A second big issue that arises to prepare yourself for is counter-accusations. No one has a perfect marriage or a perfect personality. But affairs have to be handled first. And no bad behavior on your part "caused" him to have this affair. It was one bad choice out of hundreds of other options. At the very least, he has received an inappropriate text from a coworker and has kept it from you. At a minimum, he (with you there) should be willing to call her on speakerphone and ask her to stop sending you these kinds of messages (without telling her you are here listening). Let her know it was unprofessional and that his wife found them and he loves his wife and doesn't want to hurt her anymore.

If there is an affair, he'll simply refuse or try to put it off until he gets a chance to speak to her privately. If there isn't, and you haven't confronted him in the middle of the night, he should be willing to do that for you. He should also tell her that she'll be sharing these messages with you from now on, so please stop texting you.

If he admits to an affair, you actually can feel glad that he's being upfront with you. The more candor he shows, the better. Be willing to go to a highly trained couples therapist who knows many different approaches to effective affair recovery. Be cautious about a therapist who blames you or a bad marriage for his bad behavior.  It takes 18-24 months before a couple completely recovers from an affair when they get proper help, according to studies, so don't expect it to be overnight. That doesn't mean going to therapy for that long. It just means for the hurt and active pain to fade.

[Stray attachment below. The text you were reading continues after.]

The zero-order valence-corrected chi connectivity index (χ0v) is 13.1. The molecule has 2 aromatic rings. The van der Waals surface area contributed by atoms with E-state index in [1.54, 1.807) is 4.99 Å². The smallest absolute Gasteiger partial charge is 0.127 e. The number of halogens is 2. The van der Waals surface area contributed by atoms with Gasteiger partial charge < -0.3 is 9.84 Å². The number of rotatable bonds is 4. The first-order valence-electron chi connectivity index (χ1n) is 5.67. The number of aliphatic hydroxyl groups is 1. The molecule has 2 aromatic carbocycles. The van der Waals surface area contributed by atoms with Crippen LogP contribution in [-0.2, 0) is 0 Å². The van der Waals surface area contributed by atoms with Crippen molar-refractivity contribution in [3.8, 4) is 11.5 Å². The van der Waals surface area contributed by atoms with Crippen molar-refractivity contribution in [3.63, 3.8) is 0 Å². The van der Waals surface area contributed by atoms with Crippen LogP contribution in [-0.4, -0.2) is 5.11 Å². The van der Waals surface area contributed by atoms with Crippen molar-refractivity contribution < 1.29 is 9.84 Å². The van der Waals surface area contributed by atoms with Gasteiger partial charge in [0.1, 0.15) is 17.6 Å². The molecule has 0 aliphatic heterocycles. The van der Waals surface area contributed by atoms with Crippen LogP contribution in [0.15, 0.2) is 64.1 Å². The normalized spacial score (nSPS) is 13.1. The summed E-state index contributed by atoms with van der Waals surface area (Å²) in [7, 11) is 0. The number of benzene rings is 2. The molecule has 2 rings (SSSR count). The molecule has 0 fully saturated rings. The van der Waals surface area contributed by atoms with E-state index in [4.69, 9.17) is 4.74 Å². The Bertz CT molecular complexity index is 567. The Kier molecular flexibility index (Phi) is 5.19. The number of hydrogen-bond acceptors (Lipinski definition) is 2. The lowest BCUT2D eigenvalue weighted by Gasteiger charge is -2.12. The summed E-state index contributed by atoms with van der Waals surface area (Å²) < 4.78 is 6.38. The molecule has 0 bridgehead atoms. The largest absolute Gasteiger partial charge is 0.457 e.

If he absolutely denies any wrongdoing, but his behavior leaves you feeling terribly suspicious, ask to go to couples therapy anyway. At a minimum, you both can work on behaviors that will leave you more certain that he's telling the truth, and open up a wider, more open line of communication between you both. After an extensive assessment, you'll learn what your strengths and weaknesses are as a couple and why you fell in love in the first place.  

He may not have realized that this sort of texting is a boundary violation. Ask him if the three of you were at lunch whether he'd talk this way in front of you. If he doesn't get that visualization, you can act it out for him and he'll quickly see how awkward it is to talk to her like that in front of you.

It's a challenging and difficult time for you. Admit that upfront. And if he simply refuses to go to couples therapy, find a marriage-friendly individual therapist and go yourself. You'll want a sounding board. And you will want strategies to help him agree and get good marriage counseling.

I wish both of you all the best.

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About the Author Kathy McMahon

Dr. Kathy McMahon (Dr. K) is a clinical psychologist and sex therapist. She is also the founder and president of Couples Therapy Inc. Dr. K feels passionate about couples therapy and sex therapy and holds a deep respect towards those who invest in making their relationship better. She is currently conducting online private couples retreats.